Our son has always loved college campuses! He started going to UH when he was 2 to participate in language development studies. The students would take him to other cognitive study labs after he finished the experiments because he was so fascinated by the students and what they did. Then we started attending special events and open houses at UH, UT and A&M starting when he was 5. He loves A&M’s Physics Department to the point that he will not let us skip Physics Festival weekend. And, thanks to being part of TPPG our son gets 3 days of special activities, lectures, and tours for Physics Festival.
His love for universities has completely expanded to the point that he asks for university tours. For his 10th birthday, he got a private tour of Marquette University’s engineering building and computer science department due to his Aunt working for the university and having friends in the department. He was only supposed to be there for one hour but he was there for 2.5 hours! For his 11th birthday, he wanted to go see MIT & Harvard. Since we had friends nearby, we made a trip to see them along with the universities. And they suggested adding Yale to the list. We also planned to be MIT for the solar eclipse. So in lieu of a birthday party this year, he got to go to his favorite university! He absolutely loved MIT and did enjoy both Harvard and Yale. But, MIT won him over.
Here is the list of colleges we have visited thus far:
- Harvard (self-guided tour & their museums)
- MIT (self-guided tour, their museums, & solar eclipse activities)
- Yale (self-guided tour & their museum)
- Rice (individually guided tour of Engineering, self-guided of campus, & their museum)
- University of Houston (participated in several language studies, group guided tours, self-guided, and open houses)
- University of Houston – Sugar Land (self-guided tour, local library on campus)
- University of Texas – Austin (UT Explore day, group and individual guided tour of labs, & self-guided of campus)
- Texas A&M (Physics Festival, Chemistry Open House, group guided tour of labs, private lectures, lunch with math & physics department, & self-guided tours)
- Marquette University (individually guided tour of Engineering & self-guided of campus)
- Houston Community College (open houses & individually guided tour of labs)
- Baylor University (self-guided tour & their museum)
- University of Otago (self-guided tour)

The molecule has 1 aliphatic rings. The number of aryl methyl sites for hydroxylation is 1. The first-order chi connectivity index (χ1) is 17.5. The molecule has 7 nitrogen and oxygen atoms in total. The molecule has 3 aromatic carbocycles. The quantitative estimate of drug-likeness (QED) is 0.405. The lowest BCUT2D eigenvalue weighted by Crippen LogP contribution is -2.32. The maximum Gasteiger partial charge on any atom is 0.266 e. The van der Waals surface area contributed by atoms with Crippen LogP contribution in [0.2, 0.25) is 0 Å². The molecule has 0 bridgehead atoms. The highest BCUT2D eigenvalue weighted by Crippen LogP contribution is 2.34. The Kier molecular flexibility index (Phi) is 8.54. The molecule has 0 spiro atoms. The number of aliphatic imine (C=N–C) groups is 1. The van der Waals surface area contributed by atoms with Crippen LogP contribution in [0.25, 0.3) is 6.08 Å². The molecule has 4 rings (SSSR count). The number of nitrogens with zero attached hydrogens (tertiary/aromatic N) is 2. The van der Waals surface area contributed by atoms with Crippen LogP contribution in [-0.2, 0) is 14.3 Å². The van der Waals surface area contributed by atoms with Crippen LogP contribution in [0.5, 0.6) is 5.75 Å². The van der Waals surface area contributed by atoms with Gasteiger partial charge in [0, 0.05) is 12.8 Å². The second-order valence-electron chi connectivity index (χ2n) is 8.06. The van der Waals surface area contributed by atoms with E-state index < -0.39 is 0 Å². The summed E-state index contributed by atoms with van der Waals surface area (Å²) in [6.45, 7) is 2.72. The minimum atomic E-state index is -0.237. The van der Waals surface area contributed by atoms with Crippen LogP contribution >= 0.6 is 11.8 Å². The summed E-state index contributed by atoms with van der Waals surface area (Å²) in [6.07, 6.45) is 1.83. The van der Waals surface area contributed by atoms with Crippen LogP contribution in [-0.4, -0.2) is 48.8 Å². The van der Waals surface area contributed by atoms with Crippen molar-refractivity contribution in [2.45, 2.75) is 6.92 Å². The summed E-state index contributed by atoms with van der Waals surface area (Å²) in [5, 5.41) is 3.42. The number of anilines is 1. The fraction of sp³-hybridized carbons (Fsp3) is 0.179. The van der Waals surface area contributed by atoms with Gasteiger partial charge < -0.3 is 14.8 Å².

We will obviously continue to visit UT, A&M, Rice, and UH quite frequently due to where we live and the activities we pursue at these campuses. Soon he will be taking classes at HCC. However, we plan on continuing to visit more universities, even when in foreign countries. Our son absolutely loves being able to go into buildings and get lab tours. But he also appreciates the building designs, safety analysis, and their architecture. He is always hoping for private lab tours or a chance to talk with either students or professors.
College tours are something more people should consider doing with their children of any age and for children who are gifted or not. It is true that not all students will go to a 4-year college. However, that doesn’t mean they should not go visit colleges. Any student should go and tour colleges. Young children seeing a college campus may inspire or motivate them. They may learn about additional career options that they were unaware of. They may learn what fields require more than 4 years of college and which only require a trade school certification. In addition, many colleges (both 4 year and 2 year) offer open houses that are filled with hands-on activities for childrens of all ages and tours of the buildings. Some universities even offer a variety of camps that college students run. And, many universities have museums on site, some of which are free.
There is another perk of college tours, even at young ages, a tour allows your child to see the environment first hand. Even young children can get a feel for a college. It is important to determine if it is the right place for them and if they feel comfortable. I know our son was turned off by some of the colleges he toured because he did not like their labs, thought the campus was “cold” or “unfriendly,” or did not like some other aspect of the campus. Some campuses were a hit immediately because of the friendliness of the students and professors regardless of his age. As with high school students, even younger children will either love a campus or not upon arrival. Thus, experiencing the trip involved to get to the campus is important. In addition, meeting the people who are there and seeing the actual learning environment are great experiences that can help with future planning. College tours give you the opportunity to start the conversations about colleges, future education choices, and planning for the future. Consider adding college visits as a fun activity to do with your child!